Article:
THE Papua New Guinean Treasury has released an update on what may really have happened with the 2015 national budget.
Like the mid-year Treasury update, this is a frightening document that points to a collapse in government revenues of 20% in 2015. Equally frightening are the revealed 2015 expenditure reductions of 37% in health, 36% in infrastructure and 30% in education.
The biggest expenditure cuts were made in key areas which the government previously said would be protected. The combined budget deficits over the last three years of at least 23.6% of GDP are the most fiscally frightening (and irresponsible) run of deficit figures in PNG’s history.
The final budget outcome (FBO) is one of four key budget documents each year and must be released by 31 March. On the positive side, the 2015 FBO is a comprehensive document that fills in many of the gaps of the 2016 budget, including itemising the supplementary budget cuts.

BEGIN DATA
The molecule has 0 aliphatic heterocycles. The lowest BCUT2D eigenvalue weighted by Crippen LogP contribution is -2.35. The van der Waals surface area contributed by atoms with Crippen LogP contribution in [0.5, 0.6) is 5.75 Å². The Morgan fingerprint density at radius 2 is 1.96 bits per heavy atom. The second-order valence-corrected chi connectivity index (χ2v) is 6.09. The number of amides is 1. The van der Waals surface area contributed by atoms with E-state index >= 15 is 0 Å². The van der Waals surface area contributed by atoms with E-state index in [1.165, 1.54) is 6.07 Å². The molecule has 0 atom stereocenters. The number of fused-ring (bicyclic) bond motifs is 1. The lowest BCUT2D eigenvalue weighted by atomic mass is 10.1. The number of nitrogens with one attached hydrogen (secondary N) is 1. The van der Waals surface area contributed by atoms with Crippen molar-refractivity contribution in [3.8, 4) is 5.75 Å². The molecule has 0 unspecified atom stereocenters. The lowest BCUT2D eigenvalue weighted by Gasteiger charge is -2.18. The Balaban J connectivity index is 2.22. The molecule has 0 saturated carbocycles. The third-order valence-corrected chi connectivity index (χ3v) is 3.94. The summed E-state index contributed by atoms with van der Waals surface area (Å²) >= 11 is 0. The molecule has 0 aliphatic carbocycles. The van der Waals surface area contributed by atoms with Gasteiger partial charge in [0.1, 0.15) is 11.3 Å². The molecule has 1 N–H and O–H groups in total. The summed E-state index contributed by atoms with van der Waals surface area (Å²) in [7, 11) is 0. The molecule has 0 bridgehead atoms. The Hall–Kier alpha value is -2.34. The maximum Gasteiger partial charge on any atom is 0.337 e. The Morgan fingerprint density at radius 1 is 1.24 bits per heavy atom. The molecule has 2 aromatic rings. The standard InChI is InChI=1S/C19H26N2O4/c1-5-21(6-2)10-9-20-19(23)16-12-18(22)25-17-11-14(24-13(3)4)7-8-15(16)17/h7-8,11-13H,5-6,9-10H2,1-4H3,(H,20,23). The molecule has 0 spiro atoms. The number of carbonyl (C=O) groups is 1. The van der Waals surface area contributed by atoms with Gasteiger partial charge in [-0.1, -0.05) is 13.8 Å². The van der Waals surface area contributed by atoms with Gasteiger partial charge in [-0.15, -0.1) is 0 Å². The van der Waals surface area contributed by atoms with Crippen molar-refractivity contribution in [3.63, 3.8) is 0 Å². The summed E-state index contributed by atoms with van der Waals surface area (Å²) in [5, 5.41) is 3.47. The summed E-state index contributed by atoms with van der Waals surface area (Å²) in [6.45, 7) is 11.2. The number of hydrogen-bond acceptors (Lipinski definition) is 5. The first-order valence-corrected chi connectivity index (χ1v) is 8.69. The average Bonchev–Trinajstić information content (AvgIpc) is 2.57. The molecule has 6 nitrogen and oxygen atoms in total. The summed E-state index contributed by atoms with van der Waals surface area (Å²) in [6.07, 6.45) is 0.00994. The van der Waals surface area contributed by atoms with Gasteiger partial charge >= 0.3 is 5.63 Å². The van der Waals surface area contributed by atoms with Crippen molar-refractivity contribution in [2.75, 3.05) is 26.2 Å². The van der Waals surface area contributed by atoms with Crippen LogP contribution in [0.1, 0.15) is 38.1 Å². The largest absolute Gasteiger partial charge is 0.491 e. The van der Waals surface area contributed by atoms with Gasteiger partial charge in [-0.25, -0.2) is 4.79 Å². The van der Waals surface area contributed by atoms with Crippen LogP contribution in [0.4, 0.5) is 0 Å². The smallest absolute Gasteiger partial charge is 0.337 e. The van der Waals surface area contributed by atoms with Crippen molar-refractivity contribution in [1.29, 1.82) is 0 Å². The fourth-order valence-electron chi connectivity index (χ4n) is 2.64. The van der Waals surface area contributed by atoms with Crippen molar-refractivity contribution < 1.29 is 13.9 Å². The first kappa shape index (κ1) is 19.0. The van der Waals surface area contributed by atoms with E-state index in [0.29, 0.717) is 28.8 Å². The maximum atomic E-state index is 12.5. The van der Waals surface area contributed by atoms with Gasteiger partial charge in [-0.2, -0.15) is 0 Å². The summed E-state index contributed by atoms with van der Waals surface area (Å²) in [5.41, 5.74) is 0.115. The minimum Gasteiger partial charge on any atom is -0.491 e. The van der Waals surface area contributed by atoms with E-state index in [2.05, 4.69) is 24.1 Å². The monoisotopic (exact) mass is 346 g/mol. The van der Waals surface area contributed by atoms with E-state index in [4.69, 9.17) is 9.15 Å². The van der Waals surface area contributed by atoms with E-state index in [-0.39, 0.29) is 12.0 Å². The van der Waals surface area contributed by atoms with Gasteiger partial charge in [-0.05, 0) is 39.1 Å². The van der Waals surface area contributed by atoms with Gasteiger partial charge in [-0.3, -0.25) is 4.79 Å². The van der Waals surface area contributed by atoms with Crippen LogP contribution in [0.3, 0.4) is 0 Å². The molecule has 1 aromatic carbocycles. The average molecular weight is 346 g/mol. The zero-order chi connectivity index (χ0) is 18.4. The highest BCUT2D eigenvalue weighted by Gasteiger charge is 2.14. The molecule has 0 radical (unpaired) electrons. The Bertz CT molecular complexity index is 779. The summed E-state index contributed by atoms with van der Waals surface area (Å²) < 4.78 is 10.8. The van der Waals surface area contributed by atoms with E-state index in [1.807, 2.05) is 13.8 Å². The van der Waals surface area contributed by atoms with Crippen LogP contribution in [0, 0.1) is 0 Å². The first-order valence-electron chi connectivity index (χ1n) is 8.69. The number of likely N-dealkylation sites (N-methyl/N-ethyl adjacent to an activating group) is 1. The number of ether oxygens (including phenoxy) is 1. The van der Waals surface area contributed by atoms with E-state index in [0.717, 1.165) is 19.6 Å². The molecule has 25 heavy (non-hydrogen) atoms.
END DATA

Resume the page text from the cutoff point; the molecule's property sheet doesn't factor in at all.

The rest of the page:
In the 2015 supplementary budget, the government acted to try to shore up the 20% forecast collapse in revenue. However, it had limited success, with tax revenue falling K2,460 million in 2015, around K400 million more than expected.
The outcome is nearly 10% lower than in 2014 despite the great pressure placed on the tax and customs departments to increase collections. As tax revenue is strongly correlated to the underlying health of the PNG economy, the continuing fall in revenues outside of the resource sector is a concern.
Non-tax revenues fared better but at risk to other policy objectives. With the failure to sell shares in National Petroleum Company PNG for the K2,500 million originally included in the 2015 budget, pressure was placed on state owned enterprises to increase payments to government.